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Learn how to make a working pumping heart model with kids. This pumping heart model demonstrates how a real heart pumps blood in and out of its chambers!
The heart is a special muscle that sends blood around your body. How exactly does the heart pump blood?
My kids have been interested in the heart ever since we made the DIY stethoscope. This working pumping heart model was a great follow-up to the heartbeat activity!
Before each heartbeat, the heart fills with blood. Then its muscles contract and squeeze blood into the arteries, the blood vessels that carry blood away from the heart.
To understand how the blood beats, the pumping heart model will demonstrate the chambers and values of the heart. Ready for your child to squeal with delight as blood squirts out of the straw! I know, weird sentence, but science is fun!
How to Make a Pumping Heart Model
- Mason jar or glass
- 1 small water balloon
- 1 large balloon
- Red food coloring
- 2 plastic straws
- Rubber bands or tape
1. Fill the mason jar about ⅔ full with water.
2. Add red food coloring and mix.
3. Cut the neck off the balloon.
4. Stretch the body of the balloon over the opening of the jar. The balloon should be as tight as possible. Secure the balloon to the jar with a rubber band.
5. Cut two small holes in the balloon. They should be smaller than the straws so no air escapes from the holes when you push on the balloon.
6. Slide the small water balloon onto the end of one of the straws. Secure with a rubber band or tape.
8. Push both straws through the holes of the balloon.
9. Set the heart model in a tray to catch the “blood.” Make sure to bend the straws downward to avoid projectile blood!
10. Gently press the center of the stretched balloon to pump the blood out of the jar.
How the Pumping Heart Model Work
Our hearts are made out of the left chambers and right chambers. The top chambers are called the atrium, which fills with the blood returning to the heart from the body and lungs. The bottom chambers are the ventricles, which squeeze and pump blood out of the heart.
Each chamber also has valves that control the flow of the blood. When the valves open up, the blood flows from the atrium to the ventricle and out of the heart. The valves prevent the blood from flowing backward from the ventricle to the atrium.
In the heart model, the mason jar is already filled with blood. When you press down on the balloon, or the muscle of the heart, blood squirts out.
The small water balloon acts as a valve and keeps the blood flowing in the right direction. If you remove the balloon, you will find that while water still comes out of the straw, the water remaining in the straw also flows back into the jar after you release the tension on the balloon.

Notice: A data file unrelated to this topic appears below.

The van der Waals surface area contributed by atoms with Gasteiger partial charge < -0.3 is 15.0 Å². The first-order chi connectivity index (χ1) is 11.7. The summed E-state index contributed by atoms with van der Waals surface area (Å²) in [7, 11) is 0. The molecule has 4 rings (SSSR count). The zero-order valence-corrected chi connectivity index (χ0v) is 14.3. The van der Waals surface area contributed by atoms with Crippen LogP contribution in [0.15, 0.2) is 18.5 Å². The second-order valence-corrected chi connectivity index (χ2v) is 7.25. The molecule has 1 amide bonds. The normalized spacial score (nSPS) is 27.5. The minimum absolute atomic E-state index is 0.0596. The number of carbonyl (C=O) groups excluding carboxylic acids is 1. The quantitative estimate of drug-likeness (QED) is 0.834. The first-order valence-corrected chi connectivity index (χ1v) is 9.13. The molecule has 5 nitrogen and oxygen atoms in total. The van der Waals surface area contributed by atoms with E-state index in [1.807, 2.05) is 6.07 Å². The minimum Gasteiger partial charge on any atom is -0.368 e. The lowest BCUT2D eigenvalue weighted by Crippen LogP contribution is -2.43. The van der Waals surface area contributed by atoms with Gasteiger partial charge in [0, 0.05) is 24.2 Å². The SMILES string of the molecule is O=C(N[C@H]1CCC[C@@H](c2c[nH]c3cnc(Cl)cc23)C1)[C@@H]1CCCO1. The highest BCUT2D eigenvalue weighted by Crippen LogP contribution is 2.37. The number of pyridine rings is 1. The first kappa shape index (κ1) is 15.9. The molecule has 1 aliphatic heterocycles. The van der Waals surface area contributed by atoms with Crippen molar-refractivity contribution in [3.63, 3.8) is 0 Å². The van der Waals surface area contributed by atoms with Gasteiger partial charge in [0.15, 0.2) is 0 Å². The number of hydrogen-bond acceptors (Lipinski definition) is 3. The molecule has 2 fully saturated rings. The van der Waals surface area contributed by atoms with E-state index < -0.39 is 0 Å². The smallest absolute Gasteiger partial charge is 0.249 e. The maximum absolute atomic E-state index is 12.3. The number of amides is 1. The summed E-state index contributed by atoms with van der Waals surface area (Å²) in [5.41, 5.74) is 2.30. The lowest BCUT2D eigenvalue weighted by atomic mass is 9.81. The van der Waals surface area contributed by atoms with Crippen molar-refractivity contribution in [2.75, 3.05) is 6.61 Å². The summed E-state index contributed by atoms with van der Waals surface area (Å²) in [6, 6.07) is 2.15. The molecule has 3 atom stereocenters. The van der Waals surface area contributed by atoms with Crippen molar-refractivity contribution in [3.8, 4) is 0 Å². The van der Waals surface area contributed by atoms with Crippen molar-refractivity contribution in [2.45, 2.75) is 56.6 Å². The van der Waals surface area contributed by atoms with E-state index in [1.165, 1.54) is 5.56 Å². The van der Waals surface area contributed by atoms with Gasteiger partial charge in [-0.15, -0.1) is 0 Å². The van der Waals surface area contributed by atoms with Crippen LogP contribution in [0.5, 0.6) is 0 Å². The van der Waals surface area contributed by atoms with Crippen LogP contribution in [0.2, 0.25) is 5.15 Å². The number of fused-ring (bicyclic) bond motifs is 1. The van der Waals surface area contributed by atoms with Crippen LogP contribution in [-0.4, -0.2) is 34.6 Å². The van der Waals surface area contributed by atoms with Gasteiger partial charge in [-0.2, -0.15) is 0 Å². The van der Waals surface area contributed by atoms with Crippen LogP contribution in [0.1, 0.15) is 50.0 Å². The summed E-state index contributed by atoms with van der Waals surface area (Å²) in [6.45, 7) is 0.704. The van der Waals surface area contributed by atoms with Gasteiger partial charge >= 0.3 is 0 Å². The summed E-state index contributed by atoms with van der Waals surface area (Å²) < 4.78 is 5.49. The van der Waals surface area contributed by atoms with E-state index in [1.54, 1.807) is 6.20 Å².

How Do You Check Your Heart for Pumping?
Now that you have built the beating heart model and showed your kids how a human heart works, it’s time to check on your own hearts!
To ensure that your heart is pumping properly, you can check your own heart rate and rhythm. Heart rate is the number of times your heart beats in 1 minute.
Begin by placing your index and middle finger on the inner wrist of the other arm, just below the base of the thumb. You may not be able to feel the pulse immediately and may need to shift your fingers until you feel a tapping against your fingers.
After you find your pulse, count the number of taps you feel in 10 seconds. Then simply multiply that number by 6 to calculate your heart rate per minute.
You also want to pay attention to whether or not your heart is pumping at a steady rhythm. If it feels like your heart is skipping a beat, or beating too fast or too slow, you may want to contact a medical professional for advice.
For more fun human anatomy activities, check out:
5 thoughts on “How to Make a DIY Pumping Heart Model”
Hi! The jar represents the heart or one of the chambers? Also, the other straw without the balloon is the what?
thank you so much in advanced!
Hi! The jar represents one of the chambers. The other straw is one of the valves in the hear that stop the water from going back down the straw.
I think you have a typo in your post. To calculate the heart rate per minute, (using 10 seconds of beats) wouldn’t you multiply by 6, not ten?
Good catch! Thank you for pointing that out. I corrected it.